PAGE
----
Is any matrix a tensor in special relativity?

My question is inspired by the definition of the electromagnetic field tensor in Carroll's Spacetime and Geometry book. In equation (1.69), he defines a matrix which he says is the (0,2) electromagnetic field tensor.

In section 1.8, he states the Maxwell equations in tensor notation, and additionally states that in this form they manifestly transform as tensors. I assume that this is due to the tensorial nature of the electromagnetic field tensor; however, I don't understand why it is a tensor.

Would we have to prove that the electromagnetic field tensor transforms as a tensor by brute calculation? Alternatively, is there some clever and more obvious shorthand that you could use to come to the same realization?

  • 1
    $\begingroup$ If you like this question you may also enjoy reading this and this Phys.SE posts. $\endgroup$
    – Qmechanic
    Commented Sep 22, 2014 at 19:42
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    $\begingroup$ All together now: "When it transforms like a tensor." Now, hopefully some of our relativists will explain what "transforms like a tensor", means and we'll be squared away. $\endgroup$ Commented Sep 22, 2014 at 19:42
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    $\begingroup$ Could you include Carroll's definition of the tensor here? We need to know where we are starting from. $\endgroup$
    – ACuriousMind
    Commented Sep 22, 2014 at 19:44
  • $\begingroup$ @ACuriousMind: It doesn't matter what tensor we're talking about. The answer is what dmckee said. $\endgroup$
    – user4552
    Commented Sep 22, 2014 at 19:57
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    $\begingroup$ @BenCrowell: Yes, dmckee is certainly correct. But to show of a given object that it is a tensor, we need its definition to examine its transform. $\endgroup$
    – ACuriousMind
    Commented Sep 22, 2014 at 20:02

3 Answers 3


Strictly speaking, a matrix is not a tensor, it is a representation of a tensor in a particular basis. You can't tell whether a given matrix is a tensor using only its components. You would have to know how it transforms to different reference frames.

For the electromagnetic field tensor, for example, you could write the equations for some physical configuration of electromagnetic fields, and then write the equations that describe the same physical configuration in a different reference frame, and show that applying the corresponding Lorentz transformation twice converts from one to the other.

$$F^{\mu\nu}_\text{frame 2} = [\Lambda(1,2)]_\alpha^\mu [\Lambda(1,2)]_\beta^\nu F^{\alpha\beta}_\text{frame 1}$$

where I've used $\Lambda(1,2)$ to denote the Lorentz transformation that transforms from frame 1 to frame 2. Doing this calculation out in full gets somewhat tedious, which is why many textbooks don't go through it in full detail, they just make it seem plausible. (But at least Einstein had to do it to show that the theory worked this way.)

Anyway, the point is that the tensorial nature of a quantity is really a consequence of the transformation law, not the representation (the matrix).

  • $\begingroup$ You have explained what it means that $F$ is a tensor (in short, $F'=\Lambda^tF\Lambda$) but you do not address the title of the question: "How to tell that the electromagnetic field tensor transforms as a tensor?" $\endgroup$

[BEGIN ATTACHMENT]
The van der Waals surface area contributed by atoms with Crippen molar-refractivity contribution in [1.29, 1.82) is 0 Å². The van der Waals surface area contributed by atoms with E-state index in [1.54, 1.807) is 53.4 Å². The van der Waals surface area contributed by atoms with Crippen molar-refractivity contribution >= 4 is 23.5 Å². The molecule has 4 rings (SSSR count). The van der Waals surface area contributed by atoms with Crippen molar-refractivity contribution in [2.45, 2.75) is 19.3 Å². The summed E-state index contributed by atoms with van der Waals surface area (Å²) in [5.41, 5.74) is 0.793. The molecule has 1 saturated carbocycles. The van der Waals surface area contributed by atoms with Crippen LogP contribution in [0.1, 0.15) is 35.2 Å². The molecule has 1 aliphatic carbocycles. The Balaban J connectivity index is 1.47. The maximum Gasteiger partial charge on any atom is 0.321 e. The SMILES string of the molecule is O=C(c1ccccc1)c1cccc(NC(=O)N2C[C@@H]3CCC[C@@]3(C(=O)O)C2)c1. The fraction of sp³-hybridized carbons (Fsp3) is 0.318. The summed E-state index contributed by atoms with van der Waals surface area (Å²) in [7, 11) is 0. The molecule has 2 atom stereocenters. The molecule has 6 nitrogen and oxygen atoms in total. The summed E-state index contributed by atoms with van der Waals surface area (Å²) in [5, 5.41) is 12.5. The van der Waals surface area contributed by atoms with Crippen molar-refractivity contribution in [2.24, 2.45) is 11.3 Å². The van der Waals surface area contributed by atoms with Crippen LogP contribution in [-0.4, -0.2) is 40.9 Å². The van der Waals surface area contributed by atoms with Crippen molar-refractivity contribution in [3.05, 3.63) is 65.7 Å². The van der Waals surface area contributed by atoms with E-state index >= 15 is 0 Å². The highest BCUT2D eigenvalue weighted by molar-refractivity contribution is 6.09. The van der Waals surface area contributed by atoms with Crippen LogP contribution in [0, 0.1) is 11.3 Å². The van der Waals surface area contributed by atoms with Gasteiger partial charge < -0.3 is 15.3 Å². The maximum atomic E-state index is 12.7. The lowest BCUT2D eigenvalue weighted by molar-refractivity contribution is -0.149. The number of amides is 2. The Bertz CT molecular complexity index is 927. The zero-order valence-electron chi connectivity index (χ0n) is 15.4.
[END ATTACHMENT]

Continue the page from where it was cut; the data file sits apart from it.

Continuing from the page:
– Filippo
    Commented Sep 9, 2022 at 11:52

The answer to your question depends quite a bit on what you consider to be fundamental and what you consider to be derived.

A modern, manifestly relativistic treatment of E&M would define the electromagnetic field tensor as

$$ F^a = q\mathcal{F}^a_bv^b, $$

where $\mathcal{F}$ is the field tensor and $F$ is the four-force acting on a particle. By this definition, it's manifestly clear that $\mathcal{F}$ is a tensor; it's a linear operator that takes one vector and makes another. In this approach, the work you have left to do is to show how the components of $\mathcal{F}$ relate to the usual $\mathbf{E}$ and $\mathbf{B}$ three-vectors. For a treatment in this style, see my SR book, http://www.lightandmatter.com/sr/ , section 10.3.

A more lowbrow approach would be to define $\mathbf{E}$ and $\mathbf{B}$ as usual in a freshman physics class, then find their transformation laws. (This is done, e.g., in the classic 1965 book by Purcell, Electricity and Magnetism. The first edition can be found for free online because it was developed under an NSF grant. There is also a nice modern edition from Cambridge University Press.) Having done this, you then have to put them together as the components of $\mathcal{F}$ and show that these transformation laws make $\mathcal{F}$ transform as a tensor.


Would we have to prove that the electromagnetic field tensor transforms as a tensor by brute calculation?

Not if you accept that the derivative of a tensor is a tensor with one higher covariant rank.

In SR, the scalar electric and vector magnetic potential are components of a four-vector (a rank 1 tensor), the electromagnetic four-potential $A_{\mu}$.

Then, it is the case that the following is a rank 2 covariant anti-symmetric tensor, the electromagnetic tensor:

$$F_{\mu \nu} = \partial_{\mu}A_{\nu} - \partial_{\nu}A_{\mu}$$

Alternatively, is there some clever and more obvious shorthand that you could use to come to the same realization?

In component free notation, we have the tensor equation

$$\mathbf F \stackrel{\mathrm{def}}{=} \mathbf{dA}$$

which defines the electromagnetic tensor as the exterior derivative of the electromagnetic four-potential and leaves no possible doubt that $\mathbf F$ is a tensor.


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